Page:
Commissioner Dave Long said of the park, “I’ve said in the past that Weld County is the energy center of Colorado, but this may make Weld County the energy center of the West, if not the nation.” Niobrara Energy Park has received widespread support from researchers, government officials, and many others in the energy industry, including Dag Nummedal, director of the Colorado Energy Research Institute at the Colorado School of Mines, and David Hiller, executive director of the Colorado Renewable Energy Collaboratory. Nummedal stated in a letter of support, “Your proposed energy park could become a national center of learning in how to best manage the hybrid fossil plus renewable energy infrastructure.” He added that the park concept “moves beyond anything planned elsewhere in the U.S.” due to its planned onsite energy storage facilities.
“Our next step is working with the various companies, institutions, and other organizations that have expressed enthusiasm for Niobrara Energy Park,” said Craig Harrison, president of Harrison Resource. “This area of Colorado is already home to numerous clean energy initiatives, projects, and businesses, and we are excited to plan one of the country’s first hybrid energy parks here.”
Niobrara Energy Park will use on and offsite renewable energy and clean natural gas from the Niobrara, one of the hottest oil and gas shale areas in the country. The park will have a research facility for scientists, engineers, institutions, and others to research energy systems integration, renewable energy, smart grid, and energy storage. The proposal also includes plans for a gas gathering and processing facility, a gas-fired electric power plant, a 200-acre solar farm, and a mega data center, which would take advantage of the energy park’s remote location and natural cooling during certain times of the year.
“Niobrara Energy Park is situated in the perfect location, strategically between gas and electric hubs, allowing for stabilization of grid energy and peak demands,” said Harrison. “Upstream from the park is the Cheyenne hub, which delivers five to seven percent of the daily flow of gas in America, as well as intermittent alternative energy sources, including hydro and wind. Downstream from the park, we have the largest electric trading hub in Colorado. By combining alternative energy generation and a new alternative and clean fossil electricity, along with the connection to the adjoining national fiber highway, this is the ideal site for a mega data center of national importance.” Altogether, the park has more than 40 zoning-approved energy land uses, Harrison added. “It will be interesting to watch the evolution of the park. I’m very excited to bring such an important and historic center to Colorado,” he said.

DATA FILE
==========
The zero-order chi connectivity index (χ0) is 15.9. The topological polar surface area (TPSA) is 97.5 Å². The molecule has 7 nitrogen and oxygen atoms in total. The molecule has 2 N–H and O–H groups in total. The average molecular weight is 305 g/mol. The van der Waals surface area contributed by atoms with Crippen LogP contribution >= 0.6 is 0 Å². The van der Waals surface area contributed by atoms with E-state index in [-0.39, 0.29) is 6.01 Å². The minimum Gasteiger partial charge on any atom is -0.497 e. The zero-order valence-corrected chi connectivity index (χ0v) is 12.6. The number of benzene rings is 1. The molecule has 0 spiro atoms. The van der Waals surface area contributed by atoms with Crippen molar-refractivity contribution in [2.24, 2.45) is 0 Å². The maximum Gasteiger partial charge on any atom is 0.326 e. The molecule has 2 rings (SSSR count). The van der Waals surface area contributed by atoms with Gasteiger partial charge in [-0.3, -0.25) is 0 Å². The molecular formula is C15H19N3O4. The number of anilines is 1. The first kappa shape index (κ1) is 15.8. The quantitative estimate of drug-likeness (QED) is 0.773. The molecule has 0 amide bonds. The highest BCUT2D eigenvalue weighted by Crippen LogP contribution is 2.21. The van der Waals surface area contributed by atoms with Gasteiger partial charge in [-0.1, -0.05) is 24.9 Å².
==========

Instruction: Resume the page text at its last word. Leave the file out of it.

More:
Space Ops Center Makes Denver Gateway to the Stars
Lockheed Martin recently unveiled the first Orion spacecraft and a state-of-the-art Space Operations Simulation Center (SOSC). These two major projects, located at Lockheed Martin’s Waterton Facility near Denver, CO, showcase the NASA-industry teams’ progress for human space flight, the Orion Project and NASA’s Multi-Purpose Crew Vehicle.
The spacecraft will undergo rigorous testing in Denver to validate Orion’s ability to endure the harsh environments of deep space. The Orion crew exploration vehicle is on schedule to conduct its first orbital flight test as early as 2013 and provide initial operational flights by 2016 as required by the NASA Authorization Act of 2010.
“Our nation’s next bold step in exploration could begin by 2016,” said John Karas, vice president and general manager for Lockheed Martin’s Human Space Flight programs. “Orion was designed from inception to fly multiple, deep-space missions. The spacecraft is an incredibly robust, technically advanced vehicle capable of safely transporting humans to asteroids, Lagrange Points and other deep space destinations that will put us on an affordable and sustainable path to Mars.”
The SOSC represents part of Lockheed Martin’s multi-million dollar investment in testing and validating future human spaceflight programs to ensure safe, affordable and sustainable space exploration. Today’s demonstrations at the SOSC featured simulated missions to an asteroid and the International Space Station using laser and optically guided robotic navigation systems. This system and other cutting edge capabilities demonstrate how Lockheed Martin employs full-scale motion to test and verify multiple mission scenarios.
The SOSC currently supports integrated testing of Orion’s Relative Navigation System, which includes STORRM (Sensor Test for Orion RelNav Risk Mitigation)—a new and innovative navigation and docking system that will be tested on the upcoming STS-134 shuttle mission to the International Space Station. STORRM is one of the major subsystem tests that will be completed before Orion’s first orbital flight test in 2013, that will conduct high-altitude orbits and a high-energy reentry that simulate the environments of a deep space mission.
SOSC operations support critical development, evaluation and testing necessary to ensure safe, successful human and robotic missions to Earth-orbiting platforms, planets, moons or other bodies in our solar system. In addition, the center tests ranging, rendezvous, docking, proximity operations, imaging, descent and landing systems.
“Lockheed Martin built this remarkable facility to develop and test spacecraft systems, further demonstrating our commitment to improve safety and advance capabilities for future U.S. human spaceflight,” said Karas.
The SOSC is built upon a 1,700-foot-deep Colorado bedrock formation and is isolated from local seismic disturbances. This foundation provides an ultra-stable environment for testing precision instruments and accurate navigation systems needed for space vehicles. The 41,000-square-foot facility also holds a Leadership in Energy and Environment Design (LEED) Gold rating for its high efficiency environmental controls, energy-saving lighting systems, and native vegetation landscaping.